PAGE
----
And if you look at what happened with Facebook recently, were robbed 25% of market cap in a day because of an announcement acknowledging the cost of depend on the iOS platform to do your business. It’s estimated the cost to be a 10 billion loss for 2022, I believe, because of the changes Apple made to the platform.
So there is real value to own the platform. The problem it’s not because you spending a shit load of money in a platform that your platform is going to win. Unfortunately, markets are not working like this. And I’ve heard people were saying, “Yeah, they can keep putting billions. They can pay developers to do their apps and that’s what they are doing.”
Microsoft did exactly the same with windows mobile. They paid developers millions to put the app on windows mobile and look at how it served them. It didn’t serve them well. So I’m not a believer that cash is the only thing that make it work. It goes beyond that.
And maybe switching to Apple. You already talked about VR and what will come out of the can there. Their mobile devices are probably the number one mobile AR devices in the world. And by probably, I mean for sure. They’ve developed a lot of things that enable developers to use their APIs and to make the experiences seamless.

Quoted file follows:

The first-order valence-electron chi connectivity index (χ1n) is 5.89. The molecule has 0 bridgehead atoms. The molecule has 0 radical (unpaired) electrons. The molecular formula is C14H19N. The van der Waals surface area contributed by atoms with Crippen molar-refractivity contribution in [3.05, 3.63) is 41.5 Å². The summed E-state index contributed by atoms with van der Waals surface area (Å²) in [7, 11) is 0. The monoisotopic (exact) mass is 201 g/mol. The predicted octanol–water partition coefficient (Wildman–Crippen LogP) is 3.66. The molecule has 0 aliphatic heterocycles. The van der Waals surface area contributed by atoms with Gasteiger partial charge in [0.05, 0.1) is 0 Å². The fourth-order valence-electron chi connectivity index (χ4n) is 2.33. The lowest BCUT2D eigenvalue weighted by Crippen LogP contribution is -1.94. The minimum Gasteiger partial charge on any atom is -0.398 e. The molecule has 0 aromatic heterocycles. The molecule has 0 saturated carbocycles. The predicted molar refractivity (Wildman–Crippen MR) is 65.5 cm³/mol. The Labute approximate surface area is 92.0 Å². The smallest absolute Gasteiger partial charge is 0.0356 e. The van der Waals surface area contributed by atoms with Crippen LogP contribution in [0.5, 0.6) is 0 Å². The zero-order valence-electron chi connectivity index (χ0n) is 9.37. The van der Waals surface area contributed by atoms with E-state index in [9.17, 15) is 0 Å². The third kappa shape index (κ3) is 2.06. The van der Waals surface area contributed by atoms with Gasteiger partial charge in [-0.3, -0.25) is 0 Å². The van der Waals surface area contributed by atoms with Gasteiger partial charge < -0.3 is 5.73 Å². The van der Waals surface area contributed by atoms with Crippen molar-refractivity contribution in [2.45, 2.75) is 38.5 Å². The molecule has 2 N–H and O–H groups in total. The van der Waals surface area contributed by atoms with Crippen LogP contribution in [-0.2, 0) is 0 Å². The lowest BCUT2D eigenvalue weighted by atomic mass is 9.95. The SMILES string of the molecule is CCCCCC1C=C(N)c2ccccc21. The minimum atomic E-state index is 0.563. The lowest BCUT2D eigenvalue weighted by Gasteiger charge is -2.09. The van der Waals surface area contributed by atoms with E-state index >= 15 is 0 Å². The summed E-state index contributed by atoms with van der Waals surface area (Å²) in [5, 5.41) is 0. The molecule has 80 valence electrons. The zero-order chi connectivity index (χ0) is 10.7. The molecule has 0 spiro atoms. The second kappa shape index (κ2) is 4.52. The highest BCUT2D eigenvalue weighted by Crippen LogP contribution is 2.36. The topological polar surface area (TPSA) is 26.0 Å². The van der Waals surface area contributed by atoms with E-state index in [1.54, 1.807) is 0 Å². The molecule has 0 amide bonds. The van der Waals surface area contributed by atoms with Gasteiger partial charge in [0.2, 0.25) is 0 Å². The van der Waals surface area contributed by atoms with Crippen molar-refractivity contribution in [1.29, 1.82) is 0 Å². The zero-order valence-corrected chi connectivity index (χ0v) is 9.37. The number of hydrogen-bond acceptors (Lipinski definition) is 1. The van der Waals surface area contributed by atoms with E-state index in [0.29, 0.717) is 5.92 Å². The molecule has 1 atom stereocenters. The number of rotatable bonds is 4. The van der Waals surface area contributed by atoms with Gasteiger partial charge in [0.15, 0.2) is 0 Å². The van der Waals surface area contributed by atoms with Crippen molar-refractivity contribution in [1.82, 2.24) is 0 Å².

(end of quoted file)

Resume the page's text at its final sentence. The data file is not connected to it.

There are a couple of areas. Obviously, they’ve gotten more into the entertainment space. We talked in the past, Apple TV Plus and a few other things. They’re doing this Apple RK thing, but that’s more sort of a wrapper rather than actual play into gaming.
I would say the only thing that is interesting to me that Apple is not an app company. They run people’s apps. They dominate on the app store, but they’re not an app company. So the only thing I would say is their gaming plays are nonexistent. They’re not a gaming company. They have not actively gone after that. And maybe it’s a notion of we are the app store and we are the platform, so we can’t be that. But I don’t see how they get out of being a hardware company in this world of metaverse, metaverses, if they don’t go into app stack, or if they don’t go into gaming, if they don’t go into a couple of other things.